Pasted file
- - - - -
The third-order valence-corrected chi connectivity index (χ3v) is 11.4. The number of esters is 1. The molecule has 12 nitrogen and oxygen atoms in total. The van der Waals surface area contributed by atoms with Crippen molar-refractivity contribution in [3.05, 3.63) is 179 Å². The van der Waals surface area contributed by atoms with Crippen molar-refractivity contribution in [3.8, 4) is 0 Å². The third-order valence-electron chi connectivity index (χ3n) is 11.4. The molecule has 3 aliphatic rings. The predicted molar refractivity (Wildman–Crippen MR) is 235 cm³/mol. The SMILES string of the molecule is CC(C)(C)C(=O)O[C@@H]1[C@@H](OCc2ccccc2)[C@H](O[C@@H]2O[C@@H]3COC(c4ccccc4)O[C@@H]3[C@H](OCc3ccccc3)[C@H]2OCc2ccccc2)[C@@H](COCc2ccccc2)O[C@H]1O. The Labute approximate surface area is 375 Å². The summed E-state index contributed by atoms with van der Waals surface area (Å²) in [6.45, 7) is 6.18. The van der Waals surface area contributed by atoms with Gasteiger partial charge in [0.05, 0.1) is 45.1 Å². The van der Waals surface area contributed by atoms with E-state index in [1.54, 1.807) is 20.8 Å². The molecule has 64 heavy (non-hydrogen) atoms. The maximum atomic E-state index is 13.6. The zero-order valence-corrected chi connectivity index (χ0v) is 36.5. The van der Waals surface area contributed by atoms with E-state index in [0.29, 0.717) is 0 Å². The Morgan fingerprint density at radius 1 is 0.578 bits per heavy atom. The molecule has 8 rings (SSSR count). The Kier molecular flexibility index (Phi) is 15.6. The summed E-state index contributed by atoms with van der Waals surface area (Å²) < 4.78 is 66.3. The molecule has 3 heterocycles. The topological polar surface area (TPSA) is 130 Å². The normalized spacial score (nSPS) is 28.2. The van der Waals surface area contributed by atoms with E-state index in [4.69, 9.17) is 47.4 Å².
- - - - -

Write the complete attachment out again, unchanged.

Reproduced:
The third-order valence-corrected chi connectivity index (χ3v) is 11.4. The number of esters is 1. The molecule has 12 nitrogen and oxygen atoms in total. The van der Waals surface area contributed by atoms with Crippen molar-refractivity contribution in [3.05, 3.63) is 179 Å². The van der Waals surface area contributed by atoms with Crippen molar-refractivity contribution in [3.8, 4) is 0 Å². The third-order valence-electron chi connectivity index (χ3n) is 11.4. The molecule has 3 aliphatic rings. The predicted molar refractivity (Wildman–Crippen MR) is 235 cm³/mol. The SMILES string of the molecule is CC(C)(C)C(=O)O[C@@H]1[C@@H](OCc2ccccc2)[C@H](O[C@@H]2O[C@@H]3COC(c4ccccc4)O[C@@H]3[C@H](OCc3ccccc3)[C@H]2OCc2ccccc2)[C@@H](COCc2ccccc2)O[C@H]1O. The Labute approximate surface area is 375 Å². The summed E-state index contributed by atoms with van der Waals surface area (Å²) in [6.45, 7) is 6.18. The van der Waals surface area contributed by atoms with Gasteiger partial charge in [0.05, 0.1) is 45.1 Å². The van der Waals surface area contributed by atoms with E-state index in [1.54, 1.807) is 20.8 Å². The molecule has 64 heavy (non-hydrogen) atoms. The maximum atomic E-state index is 13.6. The zero-order valence-corrected chi connectivity index (χ0v) is 36.5. The van der Waals surface area contributed by atoms with E-state index in [0.29, 0.717) is 0 Å². The Morgan fingerprint density at radius 1 is 0.578 bits per heavy atom. The molecule has 8 rings (SSSR count). The Kier molecular flexibility index (Phi) is 15.6. The summed E-state index contributed by atoms with van der Waals surface area (Å²) < 4.78 is 66.3. The molecule has 3 heterocycles. The topological polar surface area (TPSA) is 130 Å². The normalized spacial score (nSPS) is 28.2. The van der Waals surface area contributed by atoms with E-state index in [4.69, 9.17) is 47.4 Å².